Fig. 2. Pd-H$_{2}$ of reaction mechanism.


Fig. 2(a) shows an overview of the fabrication process of the Pd-MoS$_{2}$ based H$_{2}$ sensor. Fig. 3(b) shows the channel and metal electrode deposition size of the fabricated nanocomposites H$_{2}$ gas sensor. After P$^{+}$ (Boron) implantation a Si wafer substrate, SiO$_{2}$ layer thickness of 300 nm was accumulated on the Si body by wet oxidation. To deposit the channel, MoS$_{2}$ is synthesized through chemical vapor deposition (CVD). Monolayer MoS$_{2}$ was deposited approximately 4 layers (0.7 nm) and multilayer MoS$_{2}$ was deposited about 8 layers (1.4 nm). Fig. 4(b) measured a sample of H$_{2}$ gas sensor by Raman spectroscopy of MoS$_{2}$. After the pattern is formed through a lithography process, Pd is decorated on MoS$_{2}$ using DC sputter as shown in Fig. 4(c). The sputtering process is conducted under two conditions: 4 seconds and 10 seconds at 100 W and Ar flow rate of 30 CC. If the Pd thickness exceeds 10 nm, the Pd nanoparticles are formed into Pd nanosheets. As shown in Fig. 4(d), Pd nanoparticles were decorated with 3 nm and 8 nm. As the last step, a two-terminal Ti/Au electrode is deposited with thicknesses of 10 nm/40 nm.

Fig. 3. (a) The fabrication process flow of Pd-MoS$_{2}$ network gas sensor; (b) The schematic drawing of proposed H$_{2}$ gas sensor structure.
Fig. 4. (a) The schematic diagram of MoS$_{2}$ synthetic method; (b) Raman spectroscopy of the MoS$_{2}$ on SiO2/Si, showing a distribution from 350-450 cm$^{-1}$; (c) The schematic diagram of DC sputter fabrication; (d) Pd thickness conditions as deposition time for DC sputtering.


A detailed H$_{2}$ sensing mechanism is presented in Fig. 5. Prior to the injection of H$_{2}$ gas, oxygen molecules are adsorbed onto the surface of MoS$_{2}$ and converted into oxygen ions. When the gas sensor is exposed to H$_{2}$ gas, the Pd coating on the surface adsorbs H$_{2}$. As the concentration of H$_{2}$ gas increases, H$_{2}$ diffuses from Pd to the MoS$_{2}$ surface through the spillover effect. Subsequently, the oxygen ions and H$_{2}$ within the MoS$_{2}$ channel react, resulting in the production of H$_{2}$O and electrons. These chemical reactions induce changes in resistance in the MoS$_{2}$ channel. When observing the MoS$_{2}$-Pd network gas sensor, the Schottky barrier is lowered, allowing current to flow in response by H$_{2}$ injection.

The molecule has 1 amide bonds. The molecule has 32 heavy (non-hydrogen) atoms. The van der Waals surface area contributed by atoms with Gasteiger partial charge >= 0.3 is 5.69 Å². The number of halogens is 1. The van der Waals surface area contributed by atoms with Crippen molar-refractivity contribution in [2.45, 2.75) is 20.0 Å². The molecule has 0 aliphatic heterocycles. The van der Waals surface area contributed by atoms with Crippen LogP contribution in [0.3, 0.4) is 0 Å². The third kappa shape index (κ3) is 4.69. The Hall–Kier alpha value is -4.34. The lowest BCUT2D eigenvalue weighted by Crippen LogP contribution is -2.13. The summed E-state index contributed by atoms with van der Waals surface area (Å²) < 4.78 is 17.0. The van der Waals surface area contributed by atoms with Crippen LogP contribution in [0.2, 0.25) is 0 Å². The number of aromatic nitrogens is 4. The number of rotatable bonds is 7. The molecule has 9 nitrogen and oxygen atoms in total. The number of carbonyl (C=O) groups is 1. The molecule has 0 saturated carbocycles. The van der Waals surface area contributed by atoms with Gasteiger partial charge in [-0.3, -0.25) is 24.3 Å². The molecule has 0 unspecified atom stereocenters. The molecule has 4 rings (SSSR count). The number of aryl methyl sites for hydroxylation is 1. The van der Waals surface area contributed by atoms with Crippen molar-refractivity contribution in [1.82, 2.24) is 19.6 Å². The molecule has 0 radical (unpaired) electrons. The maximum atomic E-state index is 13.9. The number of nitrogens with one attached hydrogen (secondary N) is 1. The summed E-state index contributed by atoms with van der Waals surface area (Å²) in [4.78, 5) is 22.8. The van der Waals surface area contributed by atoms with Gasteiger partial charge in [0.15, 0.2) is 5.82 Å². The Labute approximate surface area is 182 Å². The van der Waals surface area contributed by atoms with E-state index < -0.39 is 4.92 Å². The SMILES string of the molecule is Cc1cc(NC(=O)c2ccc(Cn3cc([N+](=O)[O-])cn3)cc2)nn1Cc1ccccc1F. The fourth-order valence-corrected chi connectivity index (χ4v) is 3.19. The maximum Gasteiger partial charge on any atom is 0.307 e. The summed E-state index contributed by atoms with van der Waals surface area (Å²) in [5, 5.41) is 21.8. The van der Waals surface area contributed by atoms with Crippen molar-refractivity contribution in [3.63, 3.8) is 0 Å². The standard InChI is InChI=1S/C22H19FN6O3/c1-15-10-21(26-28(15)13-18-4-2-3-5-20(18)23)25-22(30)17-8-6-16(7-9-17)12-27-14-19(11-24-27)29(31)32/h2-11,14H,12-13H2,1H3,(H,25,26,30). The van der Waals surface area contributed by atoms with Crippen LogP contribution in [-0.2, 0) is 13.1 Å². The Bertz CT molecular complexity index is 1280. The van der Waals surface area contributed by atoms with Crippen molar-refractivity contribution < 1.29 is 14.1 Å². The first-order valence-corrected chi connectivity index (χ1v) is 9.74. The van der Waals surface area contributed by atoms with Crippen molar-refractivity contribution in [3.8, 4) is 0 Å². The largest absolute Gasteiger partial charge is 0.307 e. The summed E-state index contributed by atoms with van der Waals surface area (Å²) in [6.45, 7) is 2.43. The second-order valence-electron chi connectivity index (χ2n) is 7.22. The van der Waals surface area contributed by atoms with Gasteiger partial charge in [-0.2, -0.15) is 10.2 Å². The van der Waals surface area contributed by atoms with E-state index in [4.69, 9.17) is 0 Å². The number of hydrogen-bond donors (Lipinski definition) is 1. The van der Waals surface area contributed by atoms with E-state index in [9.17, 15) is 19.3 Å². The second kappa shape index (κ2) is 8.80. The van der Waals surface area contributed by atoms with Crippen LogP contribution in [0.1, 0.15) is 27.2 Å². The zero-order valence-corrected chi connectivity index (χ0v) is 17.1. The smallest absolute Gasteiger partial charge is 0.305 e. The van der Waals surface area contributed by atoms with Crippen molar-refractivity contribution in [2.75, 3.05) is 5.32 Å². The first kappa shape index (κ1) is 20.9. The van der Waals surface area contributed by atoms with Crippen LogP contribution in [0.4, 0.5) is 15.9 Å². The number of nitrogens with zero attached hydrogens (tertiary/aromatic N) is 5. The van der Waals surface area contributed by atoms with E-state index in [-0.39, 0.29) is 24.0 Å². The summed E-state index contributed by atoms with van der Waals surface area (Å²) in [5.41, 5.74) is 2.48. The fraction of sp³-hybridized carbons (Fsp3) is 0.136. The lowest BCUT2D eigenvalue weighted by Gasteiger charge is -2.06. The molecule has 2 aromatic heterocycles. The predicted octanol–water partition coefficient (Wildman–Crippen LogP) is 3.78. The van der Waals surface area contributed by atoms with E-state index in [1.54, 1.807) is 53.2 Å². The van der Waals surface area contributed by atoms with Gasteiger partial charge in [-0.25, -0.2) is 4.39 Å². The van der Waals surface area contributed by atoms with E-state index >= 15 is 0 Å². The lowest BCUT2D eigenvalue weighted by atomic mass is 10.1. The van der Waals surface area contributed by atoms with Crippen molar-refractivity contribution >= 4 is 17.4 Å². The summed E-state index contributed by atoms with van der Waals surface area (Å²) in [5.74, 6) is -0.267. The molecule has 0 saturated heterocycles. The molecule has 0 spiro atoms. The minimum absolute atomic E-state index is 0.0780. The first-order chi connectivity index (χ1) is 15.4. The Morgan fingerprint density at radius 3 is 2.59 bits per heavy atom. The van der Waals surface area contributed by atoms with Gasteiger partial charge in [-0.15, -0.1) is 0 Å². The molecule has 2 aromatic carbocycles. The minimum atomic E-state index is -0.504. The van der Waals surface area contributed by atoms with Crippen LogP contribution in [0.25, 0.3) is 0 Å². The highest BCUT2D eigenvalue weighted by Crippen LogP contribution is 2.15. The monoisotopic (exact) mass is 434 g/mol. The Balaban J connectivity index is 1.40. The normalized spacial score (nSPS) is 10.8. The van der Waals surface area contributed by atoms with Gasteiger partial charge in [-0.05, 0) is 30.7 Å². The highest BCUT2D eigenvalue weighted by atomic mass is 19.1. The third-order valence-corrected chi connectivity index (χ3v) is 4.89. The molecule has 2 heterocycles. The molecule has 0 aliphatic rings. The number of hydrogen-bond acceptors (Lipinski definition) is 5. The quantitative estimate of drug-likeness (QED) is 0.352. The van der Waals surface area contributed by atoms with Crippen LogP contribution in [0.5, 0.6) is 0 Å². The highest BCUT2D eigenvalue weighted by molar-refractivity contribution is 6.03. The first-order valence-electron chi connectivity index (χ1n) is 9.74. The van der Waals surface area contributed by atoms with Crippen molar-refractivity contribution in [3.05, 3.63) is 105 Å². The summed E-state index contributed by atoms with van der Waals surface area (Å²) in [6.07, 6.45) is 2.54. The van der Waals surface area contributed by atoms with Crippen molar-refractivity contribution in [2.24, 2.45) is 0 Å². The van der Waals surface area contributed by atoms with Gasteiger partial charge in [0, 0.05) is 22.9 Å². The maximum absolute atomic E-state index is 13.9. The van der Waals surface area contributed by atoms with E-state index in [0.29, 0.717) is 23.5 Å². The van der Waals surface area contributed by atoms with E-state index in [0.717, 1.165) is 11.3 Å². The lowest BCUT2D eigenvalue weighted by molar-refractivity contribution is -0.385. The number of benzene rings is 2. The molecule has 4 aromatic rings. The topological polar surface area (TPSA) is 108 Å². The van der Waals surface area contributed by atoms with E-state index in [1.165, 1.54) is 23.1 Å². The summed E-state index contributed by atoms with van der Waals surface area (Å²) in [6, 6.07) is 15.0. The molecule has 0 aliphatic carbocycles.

Fig. 5. H$_{2}$ sensing mechasim of Pd decorated MoS$_{2}$ gas sensor: (a) When H$_{2}$ gas is not exposed to the sensor; (b) When H$_{2}$ gas is injected to the sensor.


Fig. 6 shows the I-V characteristics of the fabricated Pd-decorated MoS$_{2}$ gas sensor. The I-V curves of the typical sensor in air exhibit obvious nonlinear operation at room temperature by vacuum probe station. A voltage DC sweeps of -5 V to +5 V was applied to the two-terminal electrodes. A significant difference of 1,000 times [3 orders] was observed when comparing the two devices coated with Pd 3 nm, with multilayer MoS$_{2}$ showing a larger difference compared to monolayer MoS$_{2}$. The number of MoS$_{2}$ layers not only affects the bandgap but also leads to different resistance values. Moreover, Pd 8nm decorated multilayer MoS$_{2}$ demonstrates characteristics similar to a selector device in resistive random-access memory.

Fig. 7(a) and 5(b) are the results of extracting H$_{2}$ detection responses of monolayer MoS$_{2}$ and multilayer MoS$_{2}$ deposited with Pd 3 nm. To perform I-T curve measurements, a nanocomposite H$_{2}$ gas sensor was placed inside the gas probe station chamber. The N$_{2}$ gas was injected for 1 minute at a flow rate of 100 standard cubic centimeters per minute (SCCM) to minimize the reaction with other gases. When injecting H$_{2}$ gas at a 20 SCCM, all gases were controlled by a mass flow controller (MFC). During the measurement, a voltage of 3~V was applied to the Au/Ti electrode at room temperature. The gas concentrations were supplied at 10000 ppm, 20000 ppm, 30000 ppm, and 40000 ppm to detect the LOD. The sensitivity was calculated as R$_{0}$/R$_{\mathrm{g}}$, where R$_{\mathrm{g}}$ denotes the channel resistance value of the sensor after H$_{2}$ gas injection, and R$_{0}$ presents the resistance of the gas sensor in the presence of an N$_{2}$ gas without H$_{2}$. To extract the response time, N$_{2}$ is injected to stabilize the resistance. To extract the response time, N$_{2}$ was injected to stabilize the resistance. The response time was measured as the time exceeding 90% of the initial resistance change from the injection of H$_{2}$ gas.

With the supply of H$_{2}$ gas, Fig. 7(a) shows that the sensitivity of the Pd 3 nm - monolayer MoS$_{2}$ gas sensor is about 22.19 and the response time is about 77.4 sec. In Fig. 7(b), the sensitivity of the Pd 3 nm - multilayer MoS$_{2}$ gas sensor was 6.513, and the response time was extracted as 220.8 sec. Therefore, it may be seen that MoS$_{2}$ as multilayer structure has excellent reaction characteristics of H$_{2}$ gas. On the other hand, Fig. 7(c) shows that there is no reactivity to H$_{2}$ gas when the Pd thickness is 8 nm. If deposited as Pd nanosheets rather than Pd nanoparticles, the reaction area of the sensing gas is reduced, and the catalytic properties of H$_{2}$ are degraded [21].